New legislation created by the European Parliament recently approved new rules to further protect those working in the gig economy. The gig economy is becoming more prevalent as a standard workplace where increasingly, organizations are seeking to hire individuals for specific pieces of work, or gigs. This method of hiring individuals can be very effective for an employer, especially if they are looking for a specific skill, but do not have the means or need to hire an employee for full time or long-term work. Additionally, the gig economy, previously called a sharing economy or collaborative economy, has created a new sector of fluid employees who are able to work wherever they want, and at whatever schedule suits them best. However, as great as this all sounds, gig workers must be careful to ensure that their rights are being protected and that they are not being exploited or abused by their employers.
Gig workers are everywhere and in addition to Uber drivers, numerous other professions are also caught up in the trend, including artists, musicians and performers who put on shows or work at events, or trade workers such as plumbers, carpenters and electricians. When thinking about these industries, we usually don’t pay mind to the process or how the workers are actually paid for their time and service. Because all Uber drivers are not employees of the company and AirBnB doesn’t actually own every single property they rent out.
The EU’s new laws are now offering protection, rights and more transparency for on-demand jobs (such as Uber and Lyft drivers). This will include a direct and essential listing of all of the job responsibilities. These laws will also include some form of compensation for work that is cancelled at the last minute. Following the guidelines of many medical services, if a service has not been cancelled prior to the stipulated cancellation deadline, then employees will still be paid for their time.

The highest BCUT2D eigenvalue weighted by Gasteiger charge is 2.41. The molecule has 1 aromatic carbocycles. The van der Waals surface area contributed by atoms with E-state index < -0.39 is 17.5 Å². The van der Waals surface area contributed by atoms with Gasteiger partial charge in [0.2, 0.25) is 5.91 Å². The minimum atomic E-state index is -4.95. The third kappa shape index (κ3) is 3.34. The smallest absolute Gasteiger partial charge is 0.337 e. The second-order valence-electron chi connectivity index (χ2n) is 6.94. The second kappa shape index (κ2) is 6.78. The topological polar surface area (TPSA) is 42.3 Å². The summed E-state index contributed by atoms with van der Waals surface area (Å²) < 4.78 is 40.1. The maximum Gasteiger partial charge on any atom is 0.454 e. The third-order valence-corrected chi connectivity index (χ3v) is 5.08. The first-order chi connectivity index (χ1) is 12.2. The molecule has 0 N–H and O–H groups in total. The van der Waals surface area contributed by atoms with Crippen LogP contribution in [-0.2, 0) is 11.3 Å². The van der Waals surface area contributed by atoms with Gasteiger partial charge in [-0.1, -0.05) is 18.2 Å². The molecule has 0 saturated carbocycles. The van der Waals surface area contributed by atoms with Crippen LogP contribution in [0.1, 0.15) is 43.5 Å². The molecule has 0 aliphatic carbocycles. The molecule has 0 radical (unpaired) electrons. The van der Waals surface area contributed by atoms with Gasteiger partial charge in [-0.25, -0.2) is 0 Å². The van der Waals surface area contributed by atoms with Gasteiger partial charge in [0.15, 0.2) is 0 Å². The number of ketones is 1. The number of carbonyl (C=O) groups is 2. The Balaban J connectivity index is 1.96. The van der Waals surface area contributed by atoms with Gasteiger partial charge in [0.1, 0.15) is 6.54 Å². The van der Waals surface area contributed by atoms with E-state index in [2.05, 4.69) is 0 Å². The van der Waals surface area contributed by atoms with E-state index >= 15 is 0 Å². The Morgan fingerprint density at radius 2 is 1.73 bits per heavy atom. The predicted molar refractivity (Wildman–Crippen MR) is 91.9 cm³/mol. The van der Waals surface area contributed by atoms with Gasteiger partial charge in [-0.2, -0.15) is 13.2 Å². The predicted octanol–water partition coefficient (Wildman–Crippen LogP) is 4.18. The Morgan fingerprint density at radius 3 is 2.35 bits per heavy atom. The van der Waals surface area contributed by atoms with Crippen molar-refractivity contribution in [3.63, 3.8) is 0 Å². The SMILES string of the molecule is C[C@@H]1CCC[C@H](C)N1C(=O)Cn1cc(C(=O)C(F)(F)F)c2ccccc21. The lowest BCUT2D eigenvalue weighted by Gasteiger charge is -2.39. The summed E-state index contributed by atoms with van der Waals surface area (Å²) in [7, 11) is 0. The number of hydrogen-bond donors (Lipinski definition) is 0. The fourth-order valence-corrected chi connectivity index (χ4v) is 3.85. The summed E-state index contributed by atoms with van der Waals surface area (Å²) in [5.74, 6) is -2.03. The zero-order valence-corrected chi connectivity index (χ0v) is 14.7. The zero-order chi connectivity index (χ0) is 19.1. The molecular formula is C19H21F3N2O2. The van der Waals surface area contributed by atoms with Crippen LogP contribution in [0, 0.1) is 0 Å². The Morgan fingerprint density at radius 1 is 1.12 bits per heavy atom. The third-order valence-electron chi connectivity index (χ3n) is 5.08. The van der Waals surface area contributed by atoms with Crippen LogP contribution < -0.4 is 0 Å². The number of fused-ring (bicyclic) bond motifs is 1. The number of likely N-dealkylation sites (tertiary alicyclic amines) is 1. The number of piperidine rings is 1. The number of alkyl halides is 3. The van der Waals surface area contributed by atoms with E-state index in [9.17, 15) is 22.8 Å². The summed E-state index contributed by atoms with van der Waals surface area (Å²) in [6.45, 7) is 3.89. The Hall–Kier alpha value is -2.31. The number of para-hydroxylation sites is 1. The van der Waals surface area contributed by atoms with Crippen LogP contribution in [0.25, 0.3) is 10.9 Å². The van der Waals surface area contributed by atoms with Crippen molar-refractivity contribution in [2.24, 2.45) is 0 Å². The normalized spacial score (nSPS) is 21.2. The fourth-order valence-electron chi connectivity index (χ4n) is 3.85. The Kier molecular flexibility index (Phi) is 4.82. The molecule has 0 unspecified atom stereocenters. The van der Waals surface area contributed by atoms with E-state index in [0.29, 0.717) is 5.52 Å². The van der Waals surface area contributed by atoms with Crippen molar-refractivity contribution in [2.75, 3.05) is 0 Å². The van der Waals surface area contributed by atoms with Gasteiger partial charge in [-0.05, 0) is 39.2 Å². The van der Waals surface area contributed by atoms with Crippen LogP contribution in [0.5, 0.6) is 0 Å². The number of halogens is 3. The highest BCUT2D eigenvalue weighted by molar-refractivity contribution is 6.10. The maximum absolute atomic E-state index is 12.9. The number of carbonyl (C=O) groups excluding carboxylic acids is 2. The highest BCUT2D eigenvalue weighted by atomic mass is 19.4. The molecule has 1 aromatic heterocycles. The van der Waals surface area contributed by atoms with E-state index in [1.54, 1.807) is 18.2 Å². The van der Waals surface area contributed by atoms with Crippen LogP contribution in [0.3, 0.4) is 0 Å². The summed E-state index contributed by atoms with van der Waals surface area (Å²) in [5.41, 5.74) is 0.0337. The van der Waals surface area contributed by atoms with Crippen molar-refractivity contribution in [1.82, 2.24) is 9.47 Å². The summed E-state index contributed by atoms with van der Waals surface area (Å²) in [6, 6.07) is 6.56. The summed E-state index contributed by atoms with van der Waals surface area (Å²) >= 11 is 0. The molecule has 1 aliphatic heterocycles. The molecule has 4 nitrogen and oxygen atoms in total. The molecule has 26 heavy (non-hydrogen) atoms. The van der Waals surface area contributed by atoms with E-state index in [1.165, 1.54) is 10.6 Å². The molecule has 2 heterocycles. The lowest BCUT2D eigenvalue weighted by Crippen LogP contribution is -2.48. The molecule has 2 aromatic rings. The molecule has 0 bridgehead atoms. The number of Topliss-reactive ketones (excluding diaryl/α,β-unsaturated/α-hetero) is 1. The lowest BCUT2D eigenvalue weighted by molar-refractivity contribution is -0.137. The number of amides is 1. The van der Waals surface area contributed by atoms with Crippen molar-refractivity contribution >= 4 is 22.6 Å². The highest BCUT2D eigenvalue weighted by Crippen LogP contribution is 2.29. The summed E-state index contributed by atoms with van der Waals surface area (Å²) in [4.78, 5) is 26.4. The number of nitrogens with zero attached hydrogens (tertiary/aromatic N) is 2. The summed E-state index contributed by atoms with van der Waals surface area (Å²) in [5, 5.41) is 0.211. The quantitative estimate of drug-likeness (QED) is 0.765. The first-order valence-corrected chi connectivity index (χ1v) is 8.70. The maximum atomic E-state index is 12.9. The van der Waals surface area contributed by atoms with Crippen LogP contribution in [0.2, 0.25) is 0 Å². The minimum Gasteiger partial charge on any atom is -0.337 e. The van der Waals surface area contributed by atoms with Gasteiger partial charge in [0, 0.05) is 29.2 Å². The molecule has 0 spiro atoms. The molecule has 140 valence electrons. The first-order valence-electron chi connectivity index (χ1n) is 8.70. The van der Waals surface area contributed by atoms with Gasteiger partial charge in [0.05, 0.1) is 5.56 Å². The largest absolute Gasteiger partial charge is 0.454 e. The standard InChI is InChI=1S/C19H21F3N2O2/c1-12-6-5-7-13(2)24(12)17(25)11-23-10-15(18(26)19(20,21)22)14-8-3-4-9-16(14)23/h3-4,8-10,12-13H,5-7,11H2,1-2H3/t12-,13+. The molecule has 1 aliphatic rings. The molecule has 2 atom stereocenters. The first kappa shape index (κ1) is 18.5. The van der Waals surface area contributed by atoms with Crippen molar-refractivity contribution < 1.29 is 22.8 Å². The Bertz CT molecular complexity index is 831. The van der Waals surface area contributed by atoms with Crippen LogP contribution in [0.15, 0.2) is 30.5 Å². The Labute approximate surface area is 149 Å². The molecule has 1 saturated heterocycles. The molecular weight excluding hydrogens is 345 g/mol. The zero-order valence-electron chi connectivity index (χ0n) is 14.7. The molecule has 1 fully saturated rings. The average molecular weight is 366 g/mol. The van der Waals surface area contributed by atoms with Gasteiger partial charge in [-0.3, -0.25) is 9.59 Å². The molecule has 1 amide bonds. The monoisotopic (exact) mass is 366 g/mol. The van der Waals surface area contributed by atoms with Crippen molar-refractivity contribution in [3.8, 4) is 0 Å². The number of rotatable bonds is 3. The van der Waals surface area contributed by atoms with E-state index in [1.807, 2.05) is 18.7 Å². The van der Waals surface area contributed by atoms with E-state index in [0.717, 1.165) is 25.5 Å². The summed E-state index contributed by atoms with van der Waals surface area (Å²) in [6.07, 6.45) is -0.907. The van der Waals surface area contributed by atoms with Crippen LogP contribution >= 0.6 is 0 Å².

One final, and important, piece of this new legislation relates to the elimination of any exclusivity clauses. Realistically, if an individual wants to work more than the standard 40 hour work week, that is really their prerogative. That means that some people who are intrinsically motivated won’t be denied an opportunity to also work in the gig economy to supplement their current jobs. In addition, some people may want to drive for Uber, list their home on AirBnB, sell their crafts on Etsy and provide high-level education classes on Udemy. This new law in the EU will no longer prevent workers from dabbling in a variety of different gig economies.
It is possible that gig work can be mutually accommodating for both the employer and employee in the relationship. This set up can provide the employer with the specific product, knowledge or resources that they require and usually at a lower cost than hiring an employee. Additionally, this working relationship can be positive for the worker who is able to set their schedule flexibly. Ensuring that the relationships between gig workers and their employers remain positive and mutually beneficial is something that should be a goal for all organizations that hire gig workers.
With the increasing prevalence of work that can be done remotely and online through different agencies such as Etsy, Udemy and HelloTech, it appears that gig work is here to stay and the protection of gig workers will continue to be relevant for years to come.